7. Modern-day yakuzas: Some of the fastest-paced fight-scenes ever, with a never-ending supply of yakusa.
  8. Japanese twist on the fight a-top the speeding train: In this case, a breathtaking fight on top of a 300 MPH bullet train.
  9. Super-cool super-archer sniper: As Wolverine engages the yakusa, Harada, (Will Yun Lee), demonstrates his sniper-like accuracy, and Jason Bourne-like ability to run and jump from rooftop to rooftop. Never mind that this character is dramatically altered from the comic book, Harada as the apparent leader of the Black Clan of ninjas with superhero archer-ninja ability is COOL!
  10. Asian male characters who have lines in English: I know. The fact that this is even something is depressing. But it has to be said. When’s that last time you watched a film with so many Asian-looking men with speaking roles? In English, not Engrish? In fact, even the alternate love interest to Logan in played by 1.5-Gen Korean-born American actor, Will Yun Lee.
  11. Less cartoony, less CG and more fluidly-choreographed fight-scenes: Ninjas, yakuza, samurai swords, and a kick-ass Asian female side-kick (whose primary weapon is a sword) means there has to be great fight scenes and dazzling swordplay for this film to work.
  12. Ninjas, and tons of them: As the trailers promised, there’s a lot of ninjas. Possibly more than Ninja Assassin.
  13. Gender role counter-narrative: Although the plot mostly revolves around Logan’s protection of Mariko (Tao Okamoto), the granddaughter to a mega-rich industrialist who doesn’t want to die, she’s no shy or weak wallflower. There’s plenty of scenes of her ability to fight and by the end of the movie Mariko becomes her grandfather’s successor as the head of the largest corporation in Asia. Does this matter? Did a Black president in the TV-series 24 matter?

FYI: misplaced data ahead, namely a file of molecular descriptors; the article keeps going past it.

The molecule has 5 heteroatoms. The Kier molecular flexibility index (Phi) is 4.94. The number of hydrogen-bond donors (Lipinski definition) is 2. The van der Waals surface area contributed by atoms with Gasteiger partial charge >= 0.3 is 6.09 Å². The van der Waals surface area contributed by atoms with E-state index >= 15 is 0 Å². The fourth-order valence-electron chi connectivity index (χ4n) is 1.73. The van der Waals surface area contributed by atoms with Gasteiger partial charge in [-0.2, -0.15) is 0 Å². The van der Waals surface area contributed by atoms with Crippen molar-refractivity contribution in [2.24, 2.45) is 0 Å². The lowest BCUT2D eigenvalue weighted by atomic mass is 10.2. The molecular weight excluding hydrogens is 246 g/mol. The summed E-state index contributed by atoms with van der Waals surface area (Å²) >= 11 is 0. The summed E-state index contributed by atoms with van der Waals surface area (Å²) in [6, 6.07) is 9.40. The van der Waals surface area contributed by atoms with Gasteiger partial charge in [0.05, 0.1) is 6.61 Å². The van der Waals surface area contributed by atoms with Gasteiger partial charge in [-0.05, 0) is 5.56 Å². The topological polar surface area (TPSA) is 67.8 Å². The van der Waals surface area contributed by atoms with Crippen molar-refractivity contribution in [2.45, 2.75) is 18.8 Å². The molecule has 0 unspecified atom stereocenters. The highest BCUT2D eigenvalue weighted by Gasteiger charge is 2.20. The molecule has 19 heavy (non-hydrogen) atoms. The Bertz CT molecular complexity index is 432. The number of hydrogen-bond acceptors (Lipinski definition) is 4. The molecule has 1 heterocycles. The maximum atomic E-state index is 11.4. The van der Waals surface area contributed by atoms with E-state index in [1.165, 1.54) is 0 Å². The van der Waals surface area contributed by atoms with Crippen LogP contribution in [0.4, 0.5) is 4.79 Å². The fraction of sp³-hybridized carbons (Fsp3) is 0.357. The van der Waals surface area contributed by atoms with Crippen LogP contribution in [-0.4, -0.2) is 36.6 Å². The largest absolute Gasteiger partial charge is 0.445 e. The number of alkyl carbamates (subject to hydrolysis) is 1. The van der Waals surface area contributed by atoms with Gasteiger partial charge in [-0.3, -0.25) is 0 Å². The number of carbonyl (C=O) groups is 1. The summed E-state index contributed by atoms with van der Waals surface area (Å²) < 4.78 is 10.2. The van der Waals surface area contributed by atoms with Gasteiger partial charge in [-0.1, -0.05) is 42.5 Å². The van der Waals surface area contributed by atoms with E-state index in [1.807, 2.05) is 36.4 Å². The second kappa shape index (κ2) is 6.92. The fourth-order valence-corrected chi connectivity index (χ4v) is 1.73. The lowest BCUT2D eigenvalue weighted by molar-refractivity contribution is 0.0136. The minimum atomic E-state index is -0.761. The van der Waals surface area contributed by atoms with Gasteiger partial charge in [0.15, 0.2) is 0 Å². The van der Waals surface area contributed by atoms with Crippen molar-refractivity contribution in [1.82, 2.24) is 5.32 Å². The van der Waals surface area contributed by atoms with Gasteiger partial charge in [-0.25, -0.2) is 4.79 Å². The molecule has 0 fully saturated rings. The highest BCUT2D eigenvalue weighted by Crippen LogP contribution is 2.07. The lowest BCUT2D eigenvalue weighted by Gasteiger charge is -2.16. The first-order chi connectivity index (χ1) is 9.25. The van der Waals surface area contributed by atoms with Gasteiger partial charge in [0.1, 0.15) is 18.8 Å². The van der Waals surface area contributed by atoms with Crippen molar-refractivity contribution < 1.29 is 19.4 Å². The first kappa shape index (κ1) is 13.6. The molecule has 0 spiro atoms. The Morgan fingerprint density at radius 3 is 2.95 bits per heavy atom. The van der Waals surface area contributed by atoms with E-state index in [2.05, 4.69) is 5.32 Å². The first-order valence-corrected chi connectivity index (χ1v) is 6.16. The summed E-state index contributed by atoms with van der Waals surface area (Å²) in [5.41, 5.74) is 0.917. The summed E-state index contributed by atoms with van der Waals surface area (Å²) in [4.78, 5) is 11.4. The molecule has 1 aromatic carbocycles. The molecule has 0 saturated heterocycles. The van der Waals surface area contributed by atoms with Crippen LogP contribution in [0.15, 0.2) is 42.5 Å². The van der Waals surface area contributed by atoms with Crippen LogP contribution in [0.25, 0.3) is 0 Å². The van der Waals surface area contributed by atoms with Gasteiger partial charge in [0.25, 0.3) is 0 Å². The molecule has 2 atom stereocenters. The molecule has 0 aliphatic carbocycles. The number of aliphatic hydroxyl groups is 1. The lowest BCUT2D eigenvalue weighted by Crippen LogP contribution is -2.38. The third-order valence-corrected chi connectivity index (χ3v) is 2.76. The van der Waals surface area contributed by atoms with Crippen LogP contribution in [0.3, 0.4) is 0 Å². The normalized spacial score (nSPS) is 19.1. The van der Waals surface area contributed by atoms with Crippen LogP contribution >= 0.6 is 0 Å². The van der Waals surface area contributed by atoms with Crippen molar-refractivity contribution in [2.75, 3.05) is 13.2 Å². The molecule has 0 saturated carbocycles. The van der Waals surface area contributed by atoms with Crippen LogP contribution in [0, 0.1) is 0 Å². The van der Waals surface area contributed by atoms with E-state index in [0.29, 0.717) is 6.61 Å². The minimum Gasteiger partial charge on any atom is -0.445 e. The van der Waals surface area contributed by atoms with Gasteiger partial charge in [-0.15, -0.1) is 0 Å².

14. Subtle commentary on the American bombing of Japan: Some vivid scenes depicting the aftermath of the bombing on Japan during WWII.
  15. Battle-mech: Silver Samurai in the movie is essentially a samurai-themed battle-mech.
  16. Really great source material that called for a “Japanese” flavor: Inspired by the popular comic-book mini-series from 1982 by Chris Claremont and Frank Miller that was set in Japan.
  17. Canadiana: The film begins with a shout out to the Canadian outdoors, Canadian Grizzly bears and Canadian beer.
  18. A crazy post-credits teaser to X-Men: Days of Future Past.

I know Angry Asian Man said he’s a “little tired of watching the white movie hero“. Me too. And maybe there’s a bit too much of The Last Samurai going on here. But the first thing I heard at the movie’s end was, “Was that Asian enough for you?” The only thing missing was anime. Also missing: yellow-face, black-face, red-face. This has creepily  become acceptable racist Hollywood  convention, and it’s such a relief to not have to deal with that.

The Wolverine premiered in Canada on July 25 and in the U.S. on July 26th, 2013. I watched the premier in Vancouver with my fanboy brother who isn’t sure he liked it yet. READ his 18 Reasons for hating it.